The lambda value of a material indicates its ability to transfer heat: this property is therefore very important in the design of highly performing buildings and passive houses. The information commonly available is unfortunately quite confusing: with this article, we'll try and shed some light on the topic.
Passive House Window Talks 2016
A couple of weeks ago, we took part to the 2016 edition of the Passive House Window Talks. This year, the location was Riga, Latvia. The focus of the event is the importance of windows for comfort and energy efficiency of highly performing buidlings such as passive houses.
Certified construction system for Passive Houses
The construction system certification is possibly the least known certification offered by the Passivhaus Institut, and yet it can help spreading passive buildings all over the world. We worked on the first system certification for passive houses in a warm climate: we try and explain what it's all about.
Trends in Ceramics at CERSAIE 2013 (Bologna, Italy) | Houzz
Larger, thinner, and lighter. Textured, patterned, and combined. The overwhelming feeling from this year's edition of CERSAIE Bologna was that the ceramics industry is successfully launching this versatile material into place as a sustainable, cost-effective, technologically superior, and aesthetically pliable substitute for many other traditional building materials.
What does a Passive House look like?
After you've done your research, evaluated your options, and settled on passive design as a valid and worthy goal for your dream home, you usually arrive at this very important question: "But what will my passive house look like?!" The possibilities are limitless! Almost. Why almost?
Green roofs and facades: discussing an alternative approach to landscape heritage in Italy
For fear of stepping too far outside of the box, we have remained in it for far too long. With this little article, I would like to remind you of a modern and beautiful way of continuing to respect the landscape that has made Italy so famous: vegetated roofs, or "green roofs".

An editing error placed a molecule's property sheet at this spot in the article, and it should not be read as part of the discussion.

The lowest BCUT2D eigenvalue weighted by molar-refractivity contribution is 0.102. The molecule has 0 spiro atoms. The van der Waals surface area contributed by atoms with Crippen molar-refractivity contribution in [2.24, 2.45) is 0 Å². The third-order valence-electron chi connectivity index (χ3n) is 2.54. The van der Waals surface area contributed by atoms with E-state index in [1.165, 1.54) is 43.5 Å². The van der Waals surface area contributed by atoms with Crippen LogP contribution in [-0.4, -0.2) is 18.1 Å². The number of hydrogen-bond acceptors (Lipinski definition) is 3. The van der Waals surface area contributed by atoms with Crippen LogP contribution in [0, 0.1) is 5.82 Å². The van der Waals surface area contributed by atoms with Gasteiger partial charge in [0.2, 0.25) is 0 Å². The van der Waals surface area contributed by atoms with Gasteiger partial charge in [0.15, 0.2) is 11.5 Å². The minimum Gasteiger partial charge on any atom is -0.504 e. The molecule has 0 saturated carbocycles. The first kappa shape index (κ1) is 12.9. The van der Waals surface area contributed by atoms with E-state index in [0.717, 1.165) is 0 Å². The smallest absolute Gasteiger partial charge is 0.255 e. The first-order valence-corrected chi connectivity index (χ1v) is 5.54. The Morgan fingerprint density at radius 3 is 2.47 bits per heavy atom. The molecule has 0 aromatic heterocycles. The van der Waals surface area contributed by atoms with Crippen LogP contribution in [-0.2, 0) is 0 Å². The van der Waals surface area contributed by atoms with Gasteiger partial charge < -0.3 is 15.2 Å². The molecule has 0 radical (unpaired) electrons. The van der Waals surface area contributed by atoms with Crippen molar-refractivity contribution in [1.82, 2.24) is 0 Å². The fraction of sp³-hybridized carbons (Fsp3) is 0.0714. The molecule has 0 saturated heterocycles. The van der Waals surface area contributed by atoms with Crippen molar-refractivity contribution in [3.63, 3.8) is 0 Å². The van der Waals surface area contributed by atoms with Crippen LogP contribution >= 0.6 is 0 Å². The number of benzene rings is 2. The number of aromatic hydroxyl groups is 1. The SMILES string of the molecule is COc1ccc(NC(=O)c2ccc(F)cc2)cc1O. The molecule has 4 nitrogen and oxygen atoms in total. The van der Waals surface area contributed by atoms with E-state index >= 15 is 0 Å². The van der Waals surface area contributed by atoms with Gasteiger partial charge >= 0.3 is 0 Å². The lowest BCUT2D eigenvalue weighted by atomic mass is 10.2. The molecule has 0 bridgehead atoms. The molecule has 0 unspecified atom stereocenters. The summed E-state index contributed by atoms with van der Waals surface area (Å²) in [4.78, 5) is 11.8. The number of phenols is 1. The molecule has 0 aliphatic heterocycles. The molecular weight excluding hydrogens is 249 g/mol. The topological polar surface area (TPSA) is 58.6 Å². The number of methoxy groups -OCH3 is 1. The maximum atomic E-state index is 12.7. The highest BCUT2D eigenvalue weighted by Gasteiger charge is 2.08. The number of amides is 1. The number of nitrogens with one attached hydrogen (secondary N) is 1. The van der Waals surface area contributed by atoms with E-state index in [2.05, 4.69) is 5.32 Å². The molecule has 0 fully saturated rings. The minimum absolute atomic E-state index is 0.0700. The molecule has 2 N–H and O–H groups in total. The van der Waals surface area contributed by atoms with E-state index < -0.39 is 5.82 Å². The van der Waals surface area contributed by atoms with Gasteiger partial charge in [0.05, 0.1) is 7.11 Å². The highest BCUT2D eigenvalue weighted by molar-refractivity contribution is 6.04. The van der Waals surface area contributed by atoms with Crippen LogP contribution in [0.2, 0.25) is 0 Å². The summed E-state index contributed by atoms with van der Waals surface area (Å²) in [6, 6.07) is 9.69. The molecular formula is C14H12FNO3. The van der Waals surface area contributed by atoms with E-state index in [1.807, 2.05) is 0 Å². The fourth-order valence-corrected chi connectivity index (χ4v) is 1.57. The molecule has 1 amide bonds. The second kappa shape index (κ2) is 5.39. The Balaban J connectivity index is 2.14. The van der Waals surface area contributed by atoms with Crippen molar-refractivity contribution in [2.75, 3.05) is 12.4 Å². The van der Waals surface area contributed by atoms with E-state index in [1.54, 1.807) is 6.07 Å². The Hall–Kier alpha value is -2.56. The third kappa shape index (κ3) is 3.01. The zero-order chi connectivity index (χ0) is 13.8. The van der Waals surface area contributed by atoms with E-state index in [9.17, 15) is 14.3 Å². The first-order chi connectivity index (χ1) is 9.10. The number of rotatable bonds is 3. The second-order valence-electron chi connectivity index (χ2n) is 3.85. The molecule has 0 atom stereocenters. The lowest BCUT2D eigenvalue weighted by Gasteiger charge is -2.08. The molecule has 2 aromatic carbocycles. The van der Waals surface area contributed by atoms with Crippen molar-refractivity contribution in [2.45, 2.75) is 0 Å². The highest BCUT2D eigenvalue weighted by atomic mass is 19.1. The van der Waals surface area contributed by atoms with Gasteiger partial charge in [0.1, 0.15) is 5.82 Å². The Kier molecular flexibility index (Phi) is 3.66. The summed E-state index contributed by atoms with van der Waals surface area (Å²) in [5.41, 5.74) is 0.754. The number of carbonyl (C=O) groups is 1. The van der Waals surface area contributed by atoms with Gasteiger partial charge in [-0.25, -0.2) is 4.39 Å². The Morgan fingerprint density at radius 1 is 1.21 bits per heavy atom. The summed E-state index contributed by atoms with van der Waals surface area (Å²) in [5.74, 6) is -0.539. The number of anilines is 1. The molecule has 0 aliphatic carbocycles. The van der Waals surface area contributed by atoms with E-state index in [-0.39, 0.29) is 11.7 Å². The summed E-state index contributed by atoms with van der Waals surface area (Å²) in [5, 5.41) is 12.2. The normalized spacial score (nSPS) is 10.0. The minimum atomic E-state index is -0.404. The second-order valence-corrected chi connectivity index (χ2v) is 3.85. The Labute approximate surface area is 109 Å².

Three examples of Italian green roofs that reinforce the natural landscape.
We are interested in the idea of using green roofs in landscape heritage areas to reinforce the remaining historic structures, while returning all newly developed surface area into natural vegetation and effectively hiding the new building in the landscape.
A beautiful example of residential green roofs at Wohldorf-Ohlstedt near Hamburg
Imagine if every house had a green roof, instead of traditional shingles or roof tiles? This is the community of Wohldorf-Ohlstedt near Hamburg, Germany. This was the first stop on our day of excursions to various green roofs in the Hamburg area for the 3rd International Green Roof Congress.
Residential architecture on a Texan scale: drawing inspiration from the 2012 AIA Dallas Home Tour
On my most recent visit to my hometown of Dallas, Texas, I was lucky enough to attend a home tour organized by the Dallas chapter of the The American Institute of Architects (AIA). After living here in Italy for almost…
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Daylight Design with Archicad 15 and Velux Daylight Visualizer
Keeping daylight design in mind not only allows for a more comfortable interior space, but can also give you substantial savings in energy consumption. By integrating ArchiCAD's BIM technology with Velux's Daylight Visualizer, architects can now precisely simulate daylighting in buildings as…
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